–New Hampshire Suffragist, Lecturer, Club-woman: Mabel Harlakenden (Hall) Churchill of Cornish and Plainfield (1873-1945)
–New Hampshire Suffragist, Civic Leader, and Philanthropist: Julia Beatrice (Ball) Thayer of Winchester and Keene (1835-1905)
ALSO SEE New Hampshire Political Heroines, Suffragists, Elected Women and Record Breakers
–BEGINNINGS of ORGANIZED SUFFRAGE IN NH (1868)–
Boston Daily Advertiser, 25 December 1868, Boston MA, page 1
NEW HAMPSHIRE. Women’s Suffrage Conventions et al. CONCORD, N.H. Dec. 24, 1868. The Women’s Suffrage Convention, which considerably agitated our quiet city on Tuesday, and Wednesday, concluded its session last evening. It is unnecessary for me to attempt to give the readers of the Advertiser a detailed report of what was said and done at the gatherings, as they are already familiar with the whole matter inasmuch as our meeting was but a repetition of the one recently held in your city.
A constitution was adopted and a New Hampshire Woman’s Suffrage Convention organized, Mrs. Nathaniel White, of Concord, being President. The resolutions adopted number eight, the first declaring that women have the right to vote; the second says that government being a political partnership of voters, all disfranchised citizens are subjects and dependents, and that women must have the right of suffrage to enable her to take her natural position and exert her legitimate influence as conservator of the public morals. Third, it is declared that suffrage for women is the key to everything worth possessing, growth, education, self-respect, social position, &c. Fourth, that the cooperation of the sexes is essential to happy homes, refined society, a Christian church and a republican state. Fifth, that the republican party having enfranchised the emancipated slaves, cannot reasonable deny enfranchisement to enslaved women. Sixth, that the democratic party which formerly enfranchised foreigners and poor white men, and which now demands suffrage for those lately in rebellion, cannot consistently overlook the claims of female suffrage. Seventh, that reconstruction upon the basis of giving suffrage to all men and denying it to all women, is inconsistent and unjust, and it is advised to prepare and forward memorials to Congress and the State legislature in favor of extending the right to women as well as men. Eighth, that woman, having no voice in making or enforcing laws, becomes and involuntary victim to the evils of intemperance &c, therefore women should demand the ballot as an auxiliary in the moral and political suppression of the traffic in intoxicating drinks, and as a means of self-defense. An addition resolution, asserting that when woman is enfranchised a new element of stringency and force will be given to the laws for the suppression of the traffic in intoxicating drinks was tabled. The sessions of the convention were well attended, and the proceedings were harmonious. Some of the speakers–Lucy Stone in particular–made a very favorable impression upon those who were listeners, many opponents of the movement freely admitting that Dr. Blackwell has a wife who can doubtless “preach” as well as he can “practise.” Well, the convention is over, and our little city has arrived it. What next? “Agitation,” our women’s rights friends say. “In less than five years women will vote in New Hampshire,” was the declaration of a politician usually accounted shrews. But will they?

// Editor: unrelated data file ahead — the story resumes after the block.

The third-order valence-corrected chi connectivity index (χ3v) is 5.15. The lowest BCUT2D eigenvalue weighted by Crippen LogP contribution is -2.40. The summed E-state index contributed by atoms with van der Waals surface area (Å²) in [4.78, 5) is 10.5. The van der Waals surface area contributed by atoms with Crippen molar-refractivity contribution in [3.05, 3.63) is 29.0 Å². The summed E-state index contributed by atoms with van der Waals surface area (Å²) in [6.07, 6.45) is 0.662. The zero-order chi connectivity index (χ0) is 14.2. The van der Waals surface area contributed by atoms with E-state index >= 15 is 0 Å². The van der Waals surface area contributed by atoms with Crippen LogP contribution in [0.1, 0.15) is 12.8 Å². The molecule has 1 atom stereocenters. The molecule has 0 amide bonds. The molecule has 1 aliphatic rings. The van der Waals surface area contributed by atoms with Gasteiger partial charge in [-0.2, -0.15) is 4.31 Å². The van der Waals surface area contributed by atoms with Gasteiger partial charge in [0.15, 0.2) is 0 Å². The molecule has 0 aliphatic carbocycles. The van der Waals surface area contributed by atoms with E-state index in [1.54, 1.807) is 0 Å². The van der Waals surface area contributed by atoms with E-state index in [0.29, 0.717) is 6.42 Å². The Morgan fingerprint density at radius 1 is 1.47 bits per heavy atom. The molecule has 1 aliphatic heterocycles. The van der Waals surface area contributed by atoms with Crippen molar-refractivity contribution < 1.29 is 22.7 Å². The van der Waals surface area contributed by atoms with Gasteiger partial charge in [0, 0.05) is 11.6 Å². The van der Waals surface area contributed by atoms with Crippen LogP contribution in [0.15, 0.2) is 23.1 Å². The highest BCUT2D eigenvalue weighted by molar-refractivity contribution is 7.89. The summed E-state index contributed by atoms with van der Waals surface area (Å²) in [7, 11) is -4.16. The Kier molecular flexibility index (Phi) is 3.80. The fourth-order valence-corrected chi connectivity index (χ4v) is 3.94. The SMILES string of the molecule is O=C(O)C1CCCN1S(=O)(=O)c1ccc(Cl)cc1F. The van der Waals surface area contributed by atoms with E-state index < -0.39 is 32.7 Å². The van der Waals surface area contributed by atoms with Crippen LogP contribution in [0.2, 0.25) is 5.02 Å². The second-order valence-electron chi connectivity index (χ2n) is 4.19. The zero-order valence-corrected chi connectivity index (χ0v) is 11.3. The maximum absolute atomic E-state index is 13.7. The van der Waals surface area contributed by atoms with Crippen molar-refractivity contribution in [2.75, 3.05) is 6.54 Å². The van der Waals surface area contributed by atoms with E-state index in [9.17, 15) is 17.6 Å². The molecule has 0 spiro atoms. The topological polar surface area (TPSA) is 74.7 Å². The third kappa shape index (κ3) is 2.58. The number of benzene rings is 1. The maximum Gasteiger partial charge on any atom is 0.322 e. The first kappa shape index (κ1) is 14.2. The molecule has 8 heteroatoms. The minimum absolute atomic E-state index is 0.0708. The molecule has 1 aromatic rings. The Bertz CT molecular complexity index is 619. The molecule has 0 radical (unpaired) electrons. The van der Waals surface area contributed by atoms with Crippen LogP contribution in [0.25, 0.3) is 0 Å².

Cow Hampshire: Was your New Hampshire Ancestor a Suffragist?
August 1926 Granite State Monthly: “Woman Suffrage in New Hampshire” by Hobart Pillsbury
List of Suffrage Prisoners, from book, Jailed for Freedom, by Doris Stevens. (pdf)
History: The Mother Who Saved Suffrage